On Earth Were Briefly Gorgeous A Novel - [PDF] Full eBook Download

On Earth We're Briefly Gorgeous

Author :

ISBN10 : 0525562036

Publisher : Penguin

Number of Pages : 256

Category : Fiction

Viewed : 428

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Book Summary: An instant New York Times Bestseller! Longlisted for the 2019 National Book Award for Fiction, the Carnegie Medal in Fiction, the 2019 Aspen Words Literacy Prize, and the PEN/Hemingway Debut Novel Award Shortlisted for the 2019 Center for Fiction First Novel Prize Winner of the 2019 New England Book Award for Fiction! Named one of the most anticipated books of 2019 by Vulture, Entertainment Weekly, Buzzfeed, Los Angeles Times, Boston Globe, Oprah.com, Huffington Post, The A.V. Club, Nylon, The Week, The Rumpus, The Millions, The Guardian, Publishers Weekly, and more. “A lyrical work of self-discovery that’s shockingly intimate and insistently universal…Not so much briefly gorgeous as permanently stunning.” —Ron Charles, The Washington Post Poet Ocean Vuong’s debut novel is a shattering portrait of a family, a first love, and the redemptive power of storytelling On Earth We’re Briefly Gorgeous is a letter from a son to a mother who cannot read. Written when the speaker, Little Dog, is in his late twenties, the letter unearths a family’s history that began before he was born — a history whose epicenter is rooted in Vietnam — and serves as a doorway into parts of his life his mother has never known, all of it leading to an unforgettable revelation. At once a witness to the fraught yet undeniable love between a single mother and her son, it is also a brutally honest exploration of race, class, and masculinity. Asking questions central to our American moment, immersed as we are in addiction, violence, and trauma, but undergirded by compassion and tenderness, On Earth We’re Briefly Gorgeous is as much about the power of telling one’s own story as it is about the obliterating silence of not being heard. With stunning urgency and grace, Ocean Vuong writes of people caught between disparate worlds, and asks how we heal and rescue one another without forsaking who we are. The question of how to survive, and how to make of it a kind of joy, powers the most important debut novel of many years. Named a Best Book of the Year by: GQ, Kirkus Reviews, Booklist, Library Journal, TIME, Esquire, The Washington Post, Apple, Good Housekeeping, The New Yorker, The New York Public Library, Elle.com, The Guardian, The A.V. Club, NPR, Lithub, Entertainment Weekly, Vogue.com, The San Francisco Chronicle, Mother Jones, Vanity Fair, The Wall Street Journal Magazine and more!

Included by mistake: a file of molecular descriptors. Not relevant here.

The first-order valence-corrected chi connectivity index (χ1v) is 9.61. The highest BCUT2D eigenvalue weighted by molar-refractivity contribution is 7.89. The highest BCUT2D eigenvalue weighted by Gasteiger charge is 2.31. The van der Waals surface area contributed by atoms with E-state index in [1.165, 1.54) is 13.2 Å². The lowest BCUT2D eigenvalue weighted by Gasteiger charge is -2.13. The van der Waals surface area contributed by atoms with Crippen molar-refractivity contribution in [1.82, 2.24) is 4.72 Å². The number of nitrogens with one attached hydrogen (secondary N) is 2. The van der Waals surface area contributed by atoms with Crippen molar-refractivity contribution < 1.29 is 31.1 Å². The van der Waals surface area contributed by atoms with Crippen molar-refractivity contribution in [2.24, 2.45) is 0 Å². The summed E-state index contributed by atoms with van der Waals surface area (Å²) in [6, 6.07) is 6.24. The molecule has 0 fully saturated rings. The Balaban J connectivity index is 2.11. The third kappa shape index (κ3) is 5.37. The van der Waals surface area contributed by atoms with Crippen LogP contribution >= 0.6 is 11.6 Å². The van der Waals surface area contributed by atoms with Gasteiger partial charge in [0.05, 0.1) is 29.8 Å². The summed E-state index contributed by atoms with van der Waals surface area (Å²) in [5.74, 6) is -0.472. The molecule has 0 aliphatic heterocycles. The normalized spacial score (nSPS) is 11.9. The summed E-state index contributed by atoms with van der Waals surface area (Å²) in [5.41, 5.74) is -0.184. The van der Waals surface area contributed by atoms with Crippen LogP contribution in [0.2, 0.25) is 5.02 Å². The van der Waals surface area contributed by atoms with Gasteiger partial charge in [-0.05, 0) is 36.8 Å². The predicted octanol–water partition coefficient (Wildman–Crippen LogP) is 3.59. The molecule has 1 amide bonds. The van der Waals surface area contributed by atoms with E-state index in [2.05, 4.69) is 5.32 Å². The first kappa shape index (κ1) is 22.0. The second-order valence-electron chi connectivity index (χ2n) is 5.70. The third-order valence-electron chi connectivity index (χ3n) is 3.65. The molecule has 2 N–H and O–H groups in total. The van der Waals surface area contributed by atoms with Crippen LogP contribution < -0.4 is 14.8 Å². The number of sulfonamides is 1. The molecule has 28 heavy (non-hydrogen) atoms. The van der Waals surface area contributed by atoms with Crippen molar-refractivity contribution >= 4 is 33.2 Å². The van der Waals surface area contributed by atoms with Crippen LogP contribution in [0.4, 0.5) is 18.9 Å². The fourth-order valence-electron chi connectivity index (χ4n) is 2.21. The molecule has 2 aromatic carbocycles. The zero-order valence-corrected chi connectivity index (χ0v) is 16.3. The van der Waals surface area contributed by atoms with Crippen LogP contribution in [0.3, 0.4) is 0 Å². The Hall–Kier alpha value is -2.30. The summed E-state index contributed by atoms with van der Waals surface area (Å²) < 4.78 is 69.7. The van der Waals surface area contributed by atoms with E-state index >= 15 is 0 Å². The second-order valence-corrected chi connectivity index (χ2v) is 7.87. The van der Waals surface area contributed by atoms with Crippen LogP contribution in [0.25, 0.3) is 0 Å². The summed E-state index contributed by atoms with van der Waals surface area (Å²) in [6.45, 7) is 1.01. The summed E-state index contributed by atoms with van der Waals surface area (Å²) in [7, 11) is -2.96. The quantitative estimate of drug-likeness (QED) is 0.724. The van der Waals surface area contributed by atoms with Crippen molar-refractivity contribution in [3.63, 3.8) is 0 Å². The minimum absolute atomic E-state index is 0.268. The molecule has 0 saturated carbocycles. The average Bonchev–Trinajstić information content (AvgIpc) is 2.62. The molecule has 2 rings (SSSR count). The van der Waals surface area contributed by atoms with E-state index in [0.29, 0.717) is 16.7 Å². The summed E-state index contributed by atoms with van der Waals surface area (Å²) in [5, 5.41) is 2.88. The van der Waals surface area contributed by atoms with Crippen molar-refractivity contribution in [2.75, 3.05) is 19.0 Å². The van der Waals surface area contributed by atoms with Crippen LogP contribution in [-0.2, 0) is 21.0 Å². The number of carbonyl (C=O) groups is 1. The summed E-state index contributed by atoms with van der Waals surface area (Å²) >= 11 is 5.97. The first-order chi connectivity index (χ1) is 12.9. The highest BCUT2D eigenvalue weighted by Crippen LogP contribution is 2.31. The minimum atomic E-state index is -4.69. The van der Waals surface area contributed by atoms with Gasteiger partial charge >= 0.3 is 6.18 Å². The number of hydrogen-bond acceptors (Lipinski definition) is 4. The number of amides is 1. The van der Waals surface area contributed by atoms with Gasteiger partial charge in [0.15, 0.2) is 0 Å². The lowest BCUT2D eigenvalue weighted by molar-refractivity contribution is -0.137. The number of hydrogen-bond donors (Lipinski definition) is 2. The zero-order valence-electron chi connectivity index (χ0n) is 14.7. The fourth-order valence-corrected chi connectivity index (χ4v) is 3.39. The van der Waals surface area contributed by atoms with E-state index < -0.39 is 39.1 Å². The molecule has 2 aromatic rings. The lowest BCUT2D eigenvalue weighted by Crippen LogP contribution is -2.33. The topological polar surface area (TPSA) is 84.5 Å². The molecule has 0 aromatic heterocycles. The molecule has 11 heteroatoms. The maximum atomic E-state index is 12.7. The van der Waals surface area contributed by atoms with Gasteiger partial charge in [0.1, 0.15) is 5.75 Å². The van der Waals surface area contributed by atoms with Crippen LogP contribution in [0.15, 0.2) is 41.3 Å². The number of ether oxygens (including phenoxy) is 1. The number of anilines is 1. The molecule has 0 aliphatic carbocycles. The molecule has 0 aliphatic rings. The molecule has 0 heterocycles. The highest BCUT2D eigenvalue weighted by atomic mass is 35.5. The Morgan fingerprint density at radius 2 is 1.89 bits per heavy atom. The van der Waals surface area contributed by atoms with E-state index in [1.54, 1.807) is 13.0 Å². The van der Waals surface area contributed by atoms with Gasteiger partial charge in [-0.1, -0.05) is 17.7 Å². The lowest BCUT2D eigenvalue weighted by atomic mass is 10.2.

Night Sky with Exit Wounds

Author : Ocean Vuong

ISBN10 : 1619321564

Publisher : Copper Canyon Press

Number of Pages : 70

Category : Poetry

Viewed : 1016

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Book Summary: Winner of the 2016 Whiting Award One of Publishers Weekly's "Most Anticipated Books of Spring 2016" One of Lit Hub's "10 must-read poetry collections for April" “Reading Vuong is like watching a fish move: he manages the varied currents of English with muscled intuition. His poems are by turns graceful and wonderstruck. His lines are both long and short, his pose narrative and lyric, his diction formal and insouciant. From the outside, Vuong has fashioned a poetry of inclusion.”—The New Yorker "Night Sky with Exit Wounds establishes Vuong as a fierce new talent to be reckoned with...This book is a masterpiece that captures, with elegance, the raw sorrows and joys of human existence."—Buzzfeed's "Most Exciting New Books of 2016" "This original, sprightly wordsmith of tumbling pulsing phrases pushes poetry to a new level...A stunning introduction to a young poet who writes with both assurance and vulnerability. Visceral, tender and lyrical, fleet and agile, these poems unflinchingly face the legacies of violence and cultural displacement but they also assume a position of wonder before the world.”—2016 Whiting Award citation "Night Sky with Exit Wounds is the kind of book that soon becomes worn with love. You will want to crease every page to come back to it, to underline every other line because each word resonates with power."—LitHub "Vuong’s powerful voice explores passion, violence, history, identity—all with a tremendous humanity."—Slate “In his impressive debut collection, Vuong, a 2014 Ruth Lilly fellow, writes beauty into—and culls from—individual, familial, and historical traumas. Vuong exists as both observer and observed throughout the book as he explores deeply personal themes such as poverty, depression, queer sexuality, domestic abuse, and the various forms of violence inflicted on his family during the Vietnam War. Poems float and strike in equal measure as the poet strives to transform pain into clarity. Managing this balance becomes the crux of the collection, as when he writes, ‘Your father is only your father/ until one of you forgets. Like how the spine/ won’t remember its wings/ no matter how many times our knees/ kiss the pavement.’”—Publishers Weekly "What a treasure [Ocean Vuong] is to us. What a perfume he's crushed and rendered of his heart and soul. What a gift this book is."—Li-Young Lee Torso of Air Suppose you do change your life. & the body is more than a portion of night—sealed with bruises. Suppose you woke & found your shadow replaced by a black wolf. The boy, beautiful & gone. So you take the knife to the wall instead. You carve & carve until a coin of light appears & you get to look in, at last, on happiness. The eye staring back from the other side— waiting. Born in Saigon, Vietnam, Ocean Vuong attended Brooklyn College. He is the author of two chapbooks as well as a full-length collection, Night Sky with Exit Wounds. A 2014 Ruth Lilly Fellow and winner of the 2016 Whiting Award, Ocean Vuong lives in New York City, New York.